The Securities and Exchange Commission announced last Thursday that it will require mutual funds and their investment advisors to disclose their proxy votes and have fund executives certify the accuracy of their financial statements. Subject to further review by the Office of Management and Budget, the proxy requirement could take effect as early as this summer, as the SEC is recommending annual release of this information on or before Aug. 31 of each year. The commission is recommending that fund companies have the choice of posting the files on their Web sites or making them available in hard-copy form. As to the timetable for certification, a spokesman for the SEC could not specify when the certification requirement could take effect.
Investors and the American public have won yet again, Paul Roye, director of the SEC's division of investment management, said as he made the announcements.
While the fund industry had voiced its resistance to certification, it spoke out in uncharacteristic fervency against the proxy issue. Not only did the chairmen of fund giants Fidelity Investments and Vanguard join forces in penning an editorial in The Wall Street Journal, but last week, the Investment Company Institute sent leading financial publications and the SEC 25 pounds of tomes representing proxy disclosures for just three mutual funds.
Granted, the 777-page report for the Fidelity Spartan Total Market Index fund, the 467-page report for the T. Rowe Price Extended Equity Market Index fund and the 648-pager on the Vanguard Balanced Index fund were all for index funds. But according to the ICI, there are 214 funds with disclosure spreadsheets of 99 pages or more.
"I'm sure that all 7,000 people who sent in their form letters in favor of the proxy issue can't wait to do a line-by-line examination of each of those phone book-sized documents," said an ICI spokesman. He added that the documents were so large that when the institute tried sending them as individual electronic files to the SEC, the network rejected them because of their size.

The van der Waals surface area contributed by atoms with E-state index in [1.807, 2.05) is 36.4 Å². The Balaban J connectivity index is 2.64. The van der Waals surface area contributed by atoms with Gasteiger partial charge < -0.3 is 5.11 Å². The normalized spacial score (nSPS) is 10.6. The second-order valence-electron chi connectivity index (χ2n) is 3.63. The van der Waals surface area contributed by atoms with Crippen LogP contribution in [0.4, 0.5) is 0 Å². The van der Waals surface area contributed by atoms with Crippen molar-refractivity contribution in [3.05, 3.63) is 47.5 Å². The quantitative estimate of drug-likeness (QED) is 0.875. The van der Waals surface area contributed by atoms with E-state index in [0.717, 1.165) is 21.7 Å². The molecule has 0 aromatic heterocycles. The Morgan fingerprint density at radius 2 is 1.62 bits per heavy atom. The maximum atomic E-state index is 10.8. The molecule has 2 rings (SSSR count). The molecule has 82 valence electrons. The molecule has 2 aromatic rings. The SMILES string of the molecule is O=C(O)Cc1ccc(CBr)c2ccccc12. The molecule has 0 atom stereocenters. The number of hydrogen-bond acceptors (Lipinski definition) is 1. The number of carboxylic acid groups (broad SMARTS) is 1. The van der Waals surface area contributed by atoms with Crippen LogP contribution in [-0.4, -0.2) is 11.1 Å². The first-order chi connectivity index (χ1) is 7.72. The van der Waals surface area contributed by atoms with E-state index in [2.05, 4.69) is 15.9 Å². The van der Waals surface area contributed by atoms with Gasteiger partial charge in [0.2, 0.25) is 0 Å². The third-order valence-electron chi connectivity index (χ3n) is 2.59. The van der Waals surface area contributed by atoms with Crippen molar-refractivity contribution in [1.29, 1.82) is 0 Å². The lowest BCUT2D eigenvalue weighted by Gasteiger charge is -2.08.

"I affectionately refer to the phone books' from the ICI as truth in advertising,'" quipped one commissioner during the open meeting. Noting that one of the reports, for the Vanguard fund, was for a fund with one of the biggest holdings of them all, he said, "I am sure this was a well-intentioned effort to help us understand the consequences of the proxy disclosure rule."
Undeterred, the SEC did its own research on how many pages a typical proxy-disclosure report would contain and found that it would be only a fraction of the tomes that the ICI publicized, the commissioner said.
Roy Weitz, a mutual fund shareholder advocate who publishes www.fundalarm.com, called the Fidelity/Vanguard editorial and ICI's media appeal "a hopeless move. I can understand arguing extreme cases, but I don't think anyone is proposing a paper report."
"This is a new era of corporate governance and accountability. We are not yet finished," one of the commissioners said.